Creating efficiency, reducing duplication, optimizing spending and creating equity in IT services across campus are the goals of a series of projects aimed at streamlining software management at the University of Oregon.
The next steps in the enterprise university applications program will include reorganizing governance groups and internal processes to better reflect the university's needs and align with its priorities.
That update was shared by Jessie Minton, vice provost for information services and chief information officer, and Melody Riley, associate chief information officer for applications and middleware, at a virtual town hall meeting in June. The program is part of Transform IT, the university's information technology restructuring process.
Last summer, a project team found more than 1,100 applications in use at the UO, at an aggregate annual cost of $8.9 million, excluding staffing costs. That team provided recommendations for improving the purchase, development, management and support of software applications.
For example, with Zoom and Microsoft Teams available campuswide, departments currently using other videoconferencing applications may be able to switch to one of those two tools. Other areas with potential for software consolidation include office productivity and file storage, room and event scheduling, customer relationship management and password management.
Since Riley's arrival at the university in September, she has worked to determine how best to proceed with the rationalization process, considering both the long-term vision for enterprise applications and the path to achieve that vision.
"We want to reorient around capabilities, focusing on what UO faculty, staff and students are trying to do and the problems they're trying to solve," Riley said. "We want to develop and operationalize a model that will grow with us, one that includes hearing the needs of the university."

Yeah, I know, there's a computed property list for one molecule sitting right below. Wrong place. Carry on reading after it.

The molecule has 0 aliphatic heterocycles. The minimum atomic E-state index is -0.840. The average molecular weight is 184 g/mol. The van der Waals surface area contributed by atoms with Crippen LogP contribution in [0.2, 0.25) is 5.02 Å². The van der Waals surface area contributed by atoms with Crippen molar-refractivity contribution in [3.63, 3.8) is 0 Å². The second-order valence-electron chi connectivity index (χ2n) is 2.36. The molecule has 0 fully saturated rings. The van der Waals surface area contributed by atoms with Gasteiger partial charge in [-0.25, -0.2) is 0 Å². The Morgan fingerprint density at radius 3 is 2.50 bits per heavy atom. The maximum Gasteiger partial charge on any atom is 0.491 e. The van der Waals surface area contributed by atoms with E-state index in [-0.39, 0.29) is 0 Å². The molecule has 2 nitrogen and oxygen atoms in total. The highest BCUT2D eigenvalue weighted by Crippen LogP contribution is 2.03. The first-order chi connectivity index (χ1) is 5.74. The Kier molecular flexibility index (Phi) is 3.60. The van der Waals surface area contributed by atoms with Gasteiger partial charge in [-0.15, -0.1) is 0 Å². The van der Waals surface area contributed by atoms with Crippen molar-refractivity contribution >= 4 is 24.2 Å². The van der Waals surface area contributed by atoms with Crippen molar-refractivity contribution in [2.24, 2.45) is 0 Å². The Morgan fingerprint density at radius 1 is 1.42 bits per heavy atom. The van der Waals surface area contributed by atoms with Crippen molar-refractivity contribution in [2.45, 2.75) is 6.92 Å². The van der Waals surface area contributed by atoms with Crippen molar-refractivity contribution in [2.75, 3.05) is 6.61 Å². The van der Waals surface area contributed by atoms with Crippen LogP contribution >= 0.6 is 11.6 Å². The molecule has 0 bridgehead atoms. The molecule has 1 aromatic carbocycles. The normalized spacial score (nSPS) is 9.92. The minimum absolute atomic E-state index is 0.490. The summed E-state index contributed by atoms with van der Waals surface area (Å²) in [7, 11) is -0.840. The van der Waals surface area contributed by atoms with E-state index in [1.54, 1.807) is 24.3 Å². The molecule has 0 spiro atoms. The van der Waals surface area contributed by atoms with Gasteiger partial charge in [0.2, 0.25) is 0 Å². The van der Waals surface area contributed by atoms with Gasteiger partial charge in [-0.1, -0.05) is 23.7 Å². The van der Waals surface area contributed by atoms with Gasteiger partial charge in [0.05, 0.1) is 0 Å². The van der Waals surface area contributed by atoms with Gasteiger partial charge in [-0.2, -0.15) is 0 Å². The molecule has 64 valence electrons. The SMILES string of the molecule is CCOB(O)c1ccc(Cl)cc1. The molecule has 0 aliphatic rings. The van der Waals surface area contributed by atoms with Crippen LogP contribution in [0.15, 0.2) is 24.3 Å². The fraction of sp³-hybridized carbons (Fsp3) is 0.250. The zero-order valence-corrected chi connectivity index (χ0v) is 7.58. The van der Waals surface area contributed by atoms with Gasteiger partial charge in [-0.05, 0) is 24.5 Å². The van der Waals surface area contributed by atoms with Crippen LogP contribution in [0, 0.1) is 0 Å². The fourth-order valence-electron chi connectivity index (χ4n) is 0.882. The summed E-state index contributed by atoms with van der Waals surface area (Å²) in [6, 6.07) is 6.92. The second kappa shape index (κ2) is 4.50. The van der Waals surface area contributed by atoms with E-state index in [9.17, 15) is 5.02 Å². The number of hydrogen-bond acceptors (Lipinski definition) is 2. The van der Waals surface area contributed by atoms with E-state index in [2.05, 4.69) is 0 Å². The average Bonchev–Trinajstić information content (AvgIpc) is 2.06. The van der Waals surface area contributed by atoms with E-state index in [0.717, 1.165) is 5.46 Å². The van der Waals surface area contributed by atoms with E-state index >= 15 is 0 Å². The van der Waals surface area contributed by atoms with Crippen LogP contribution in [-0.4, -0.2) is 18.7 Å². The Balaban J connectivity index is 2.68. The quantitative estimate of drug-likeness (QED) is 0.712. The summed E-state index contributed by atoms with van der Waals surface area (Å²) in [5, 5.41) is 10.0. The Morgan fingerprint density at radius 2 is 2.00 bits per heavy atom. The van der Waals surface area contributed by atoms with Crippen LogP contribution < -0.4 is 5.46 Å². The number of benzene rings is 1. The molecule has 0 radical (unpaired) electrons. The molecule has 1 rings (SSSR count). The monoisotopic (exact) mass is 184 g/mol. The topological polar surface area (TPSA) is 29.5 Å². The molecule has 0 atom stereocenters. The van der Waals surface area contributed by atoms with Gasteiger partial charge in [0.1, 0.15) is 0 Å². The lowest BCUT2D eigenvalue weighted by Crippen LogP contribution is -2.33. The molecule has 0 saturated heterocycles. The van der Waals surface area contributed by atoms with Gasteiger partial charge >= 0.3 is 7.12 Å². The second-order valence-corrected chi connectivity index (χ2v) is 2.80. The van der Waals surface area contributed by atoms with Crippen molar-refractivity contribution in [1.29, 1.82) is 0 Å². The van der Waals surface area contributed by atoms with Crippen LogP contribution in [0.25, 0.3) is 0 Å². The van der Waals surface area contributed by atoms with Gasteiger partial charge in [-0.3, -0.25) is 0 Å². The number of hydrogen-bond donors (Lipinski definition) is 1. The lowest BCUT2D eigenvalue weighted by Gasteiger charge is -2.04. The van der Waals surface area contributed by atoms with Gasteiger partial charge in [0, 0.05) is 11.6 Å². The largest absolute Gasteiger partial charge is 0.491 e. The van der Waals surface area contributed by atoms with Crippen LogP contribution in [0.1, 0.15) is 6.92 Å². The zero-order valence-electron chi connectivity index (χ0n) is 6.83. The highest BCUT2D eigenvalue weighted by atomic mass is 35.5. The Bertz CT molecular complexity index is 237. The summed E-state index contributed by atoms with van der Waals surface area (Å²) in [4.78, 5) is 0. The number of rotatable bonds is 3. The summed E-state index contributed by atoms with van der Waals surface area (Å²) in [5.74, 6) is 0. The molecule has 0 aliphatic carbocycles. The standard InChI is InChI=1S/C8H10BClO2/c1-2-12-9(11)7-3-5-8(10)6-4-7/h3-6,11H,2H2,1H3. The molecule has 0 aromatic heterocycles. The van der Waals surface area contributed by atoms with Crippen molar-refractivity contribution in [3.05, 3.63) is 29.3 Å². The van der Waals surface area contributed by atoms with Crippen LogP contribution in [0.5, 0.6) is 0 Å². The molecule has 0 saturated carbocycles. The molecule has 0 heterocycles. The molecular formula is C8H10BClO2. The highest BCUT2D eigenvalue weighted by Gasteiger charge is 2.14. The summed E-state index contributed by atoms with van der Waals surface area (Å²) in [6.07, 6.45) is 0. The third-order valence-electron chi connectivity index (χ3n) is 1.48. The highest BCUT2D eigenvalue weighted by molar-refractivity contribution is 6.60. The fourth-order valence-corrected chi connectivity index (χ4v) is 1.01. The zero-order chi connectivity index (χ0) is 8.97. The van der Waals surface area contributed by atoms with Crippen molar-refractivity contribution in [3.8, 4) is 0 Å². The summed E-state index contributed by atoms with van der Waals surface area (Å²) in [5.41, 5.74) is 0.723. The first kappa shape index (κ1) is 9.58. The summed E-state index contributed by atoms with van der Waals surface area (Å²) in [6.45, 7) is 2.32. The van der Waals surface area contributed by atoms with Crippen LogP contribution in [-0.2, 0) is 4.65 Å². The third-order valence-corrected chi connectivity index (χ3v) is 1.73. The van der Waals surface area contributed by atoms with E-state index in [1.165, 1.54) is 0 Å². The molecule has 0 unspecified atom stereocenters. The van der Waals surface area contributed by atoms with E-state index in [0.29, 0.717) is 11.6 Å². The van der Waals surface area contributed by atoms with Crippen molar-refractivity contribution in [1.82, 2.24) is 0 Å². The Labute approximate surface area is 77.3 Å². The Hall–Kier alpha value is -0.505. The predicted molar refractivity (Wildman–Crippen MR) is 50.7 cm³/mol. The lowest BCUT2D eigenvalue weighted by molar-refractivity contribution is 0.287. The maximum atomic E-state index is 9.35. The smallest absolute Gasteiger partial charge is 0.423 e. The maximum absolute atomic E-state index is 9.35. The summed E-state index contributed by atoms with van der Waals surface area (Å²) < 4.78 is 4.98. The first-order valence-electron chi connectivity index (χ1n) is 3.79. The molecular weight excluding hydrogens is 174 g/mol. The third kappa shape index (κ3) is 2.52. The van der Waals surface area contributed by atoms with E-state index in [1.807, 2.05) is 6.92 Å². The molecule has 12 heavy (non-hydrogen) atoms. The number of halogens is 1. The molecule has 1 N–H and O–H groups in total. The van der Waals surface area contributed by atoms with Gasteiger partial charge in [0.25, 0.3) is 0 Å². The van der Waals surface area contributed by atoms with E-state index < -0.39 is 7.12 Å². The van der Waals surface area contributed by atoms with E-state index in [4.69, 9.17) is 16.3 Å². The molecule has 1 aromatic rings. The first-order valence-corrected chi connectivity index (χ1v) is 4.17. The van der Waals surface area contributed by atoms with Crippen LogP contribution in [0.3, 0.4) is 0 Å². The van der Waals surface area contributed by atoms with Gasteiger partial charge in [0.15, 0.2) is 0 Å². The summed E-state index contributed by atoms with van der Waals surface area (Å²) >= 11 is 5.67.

In Riley's vision, UO employees will be able to interact with a searchable catalog of available software and will have the opportunity to consult with Information Services, making it easier to find a technology solution that meets their needs. Operationally, key stakeholders and IT staff would come together at the conception of an idea and follow it through to delivery.
As a starting point, Riley plans to oversee a series of structural adjustments within Information Services and in the service advisory boards that inform its work.
"For the next few months, we'll focus on realigning that foundation," Riley said. "Then we'll reassess those structures on an ongoing basis to make sure we're continuing to meet campus needs."
Along with the realignments, Riley's team will be conducting "opportunity assessments," looking for areas of high need or high potential to increase the value per dollar spent. Once those opportunities have been identified, Information Services will assemble teams of technical and nontechnical staff, partnering with departments to assess the current state and identify the desired future state.
Existing and new service advisory boards with representation from across the university will provide feedback and guidance at the portfolio level to help prioritize projects and develop road maps for implementation.
University IT staff will be invited to participate in work groups throughout the enterprise university applications program.
Although the town hall meeting wasn't recorded, Riley is available to share the same presentation with departments throughout the university. Anyone interested can contact her directly at firstname.lastname@example.org.
—By Nancy Novitski, University Communications